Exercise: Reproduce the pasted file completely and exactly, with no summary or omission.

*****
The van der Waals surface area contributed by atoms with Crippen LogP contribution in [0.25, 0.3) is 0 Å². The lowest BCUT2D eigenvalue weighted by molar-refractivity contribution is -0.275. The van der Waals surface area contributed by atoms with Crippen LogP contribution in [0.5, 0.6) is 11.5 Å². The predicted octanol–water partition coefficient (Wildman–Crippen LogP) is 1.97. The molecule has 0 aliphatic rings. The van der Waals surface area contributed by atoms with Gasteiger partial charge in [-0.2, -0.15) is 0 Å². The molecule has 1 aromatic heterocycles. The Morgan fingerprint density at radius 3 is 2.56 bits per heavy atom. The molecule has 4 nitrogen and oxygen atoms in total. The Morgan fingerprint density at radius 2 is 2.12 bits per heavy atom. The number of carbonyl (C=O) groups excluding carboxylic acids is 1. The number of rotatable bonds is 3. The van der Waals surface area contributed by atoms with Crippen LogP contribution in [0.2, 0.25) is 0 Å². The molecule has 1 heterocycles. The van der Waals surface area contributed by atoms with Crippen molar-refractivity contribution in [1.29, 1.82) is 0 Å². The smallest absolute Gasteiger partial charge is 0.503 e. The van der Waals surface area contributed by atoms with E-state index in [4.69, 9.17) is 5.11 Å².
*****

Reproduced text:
The van der Waals surface area contributed by atoms with Crippen LogP contribution in [0.25, 0.3) is 0 Å². The lowest BCUT2D eigenvalue weighted by molar-refractivity contribution is -0.275. The van der Waals surface area contributed by atoms with Crippen LogP contribution in [0.5, 0.6) is 11.5 Å². The predicted octanol–water partition coefficient (Wildman–Crippen LogP) is 1.97. The molecule has 0 aliphatic rings. The van der Waals surface area contributed by atoms with Gasteiger partial charge in [-0.2, -0.15) is 0 Å². The molecule has 1 aromatic heterocycles. The Morgan fingerprint density at radius 3 is 2.56 bits per heavy atom. The molecule has 4 nitrogen and oxygen atoms in total. The Morgan fingerprint density at radius 2 is 2.12 bits per heavy atom. The number of carbonyl (C=O) groups excluding carboxylic acids is 1. The number of rotatable bonds is 3. The van der Waals surface area contributed by atoms with Crippen LogP contribution in [0.2, 0.25) is 0 Å². The molecule has 1 heterocycles. The van der Waals surface area contributed by atoms with Crippen molar-refractivity contribution in [1.29, 1.82) is 0 Å². The smallest absolute Gasteiger partial charge is 0.503 e. The van der Waals surface area contributed by atoms with E-state index in [4.69, 9.17) is 5.11 Å².